Rural Bridges – When farmers harvest their crops they have to get those crops from the field to the market, but that’s a growing challenge as more and more of Nebraska’s county bridges are being closed or restricted because of age and wear and tear. With high costs for repairs and replacements, solutions are needed.

Beef CheckOff – “Beef, it’s What’s for Dinner” is one of the most famous marketing slogans ever and it was funded by cattle producers through the national beef checkoff. With concerns by some about how the program operates, USDA Secretary Tom Vilsack is calling for changes that could affect how the program operates and who pays for it.

Regulating Farms – Farmers and ranchers are finding themselves more and more under the microscope of environmental regulators, like the Environmental Protection Agency. Why are farmers pushing back and why are more regulations not always the answer to solving environmental problems?

State of the Farm Economy – After several good years of prices for grain crops like corn, soybeans and wheat, prices have dropped off. How is that affecting farmers purchasing decisions and how is that impacting Nebraska’s rural economy? How is it affecting livestock farmers?

The schedule, in part, looks like this....

Monday, Dec. 8, 2014

10:30 a.m.           President’s Address, Steve Nelson – Nebraska Farm Bureau Federation President Steve Nelson is a farmer from Axtell and the elected leader of the Nebraska Farm Bureau Federation. Nelson’s address to delegates will outline how Farm Bureau is working to solve the problems and challenges facing Farm Bureau’s farm and ranch members.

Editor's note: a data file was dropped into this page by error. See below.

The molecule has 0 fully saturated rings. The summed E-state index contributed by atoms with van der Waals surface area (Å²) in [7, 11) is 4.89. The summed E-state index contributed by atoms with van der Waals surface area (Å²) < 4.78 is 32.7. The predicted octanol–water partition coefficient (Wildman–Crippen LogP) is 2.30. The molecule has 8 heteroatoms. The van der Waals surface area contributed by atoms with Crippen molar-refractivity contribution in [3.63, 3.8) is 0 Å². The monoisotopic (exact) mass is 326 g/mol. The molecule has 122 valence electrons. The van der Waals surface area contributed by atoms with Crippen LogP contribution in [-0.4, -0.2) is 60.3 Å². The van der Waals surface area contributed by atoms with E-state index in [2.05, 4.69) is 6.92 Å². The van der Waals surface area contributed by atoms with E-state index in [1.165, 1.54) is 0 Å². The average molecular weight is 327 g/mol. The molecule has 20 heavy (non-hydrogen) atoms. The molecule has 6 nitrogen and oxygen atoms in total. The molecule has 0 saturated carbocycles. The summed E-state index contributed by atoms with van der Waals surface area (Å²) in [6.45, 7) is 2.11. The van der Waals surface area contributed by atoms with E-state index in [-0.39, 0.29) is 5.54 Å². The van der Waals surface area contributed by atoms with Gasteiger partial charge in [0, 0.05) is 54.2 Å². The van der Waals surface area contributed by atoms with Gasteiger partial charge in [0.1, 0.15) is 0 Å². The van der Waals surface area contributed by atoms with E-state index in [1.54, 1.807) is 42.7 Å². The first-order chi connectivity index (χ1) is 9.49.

1:00 p.m. and 2:30pm - Farm Succession Planning, Eryka Morehead, Farm Bureau Financial Services - Transferring ownership of the farm or ranch from one generation to the next can be challenging and difficult for everyone involved without proper planning. What’s the key to keeping farm and ranch families working together through the transition?

1:00 p.m. and 2:30pm - Farm Bill Implementation, Robert Tigner, UNL Extension – The passage of the 2014 Farm Bill will bring big changes for farmers and ranchers, particularly for those working in landowner/tenant relationships.  What are the key things farmers and ranchers need to know?

6:30 p.m.  -  Nebraska Farm Bureau Foundation for Agriculture Event, Deanna Karmazin – The Nebraska Farm Bureau Foundation for Agriculture is an agriculture education entity that houses several programs including ‘Agriculture in the Classroom’, a program to train teachers how to incorporate Nebraska agriculture into their school curriculum and the ‘Agriculture Pen Pal’ program that connects Nebraska classrooms with Nebraska farmers and ranchers.

Tues., Dec. 9, 2014

8:30 a.m.              Voting Delegate General Session – The agriculture policy development portion of the annual meeting provides farmers and ranchers from across the state the opportunity to discuss and debate agriculture issues and determine agriculture policy for the organization for the coming year.

9:00 a.m.              ABC’s of food…Always Be Communicators – More than ever before farmers and ranchers need to be able to communicate how they’re raising food on today’s farms with generations removed from the farm gate. This seminar will provide some helpful tips for farmers and ranchers in opening the dialogue with non-farm audiences.  Presenters are Deanna Karmazin, Nebraska Farm Bureau Foundation for Agriculture & Jana McGuire of the Center for Food Integrity.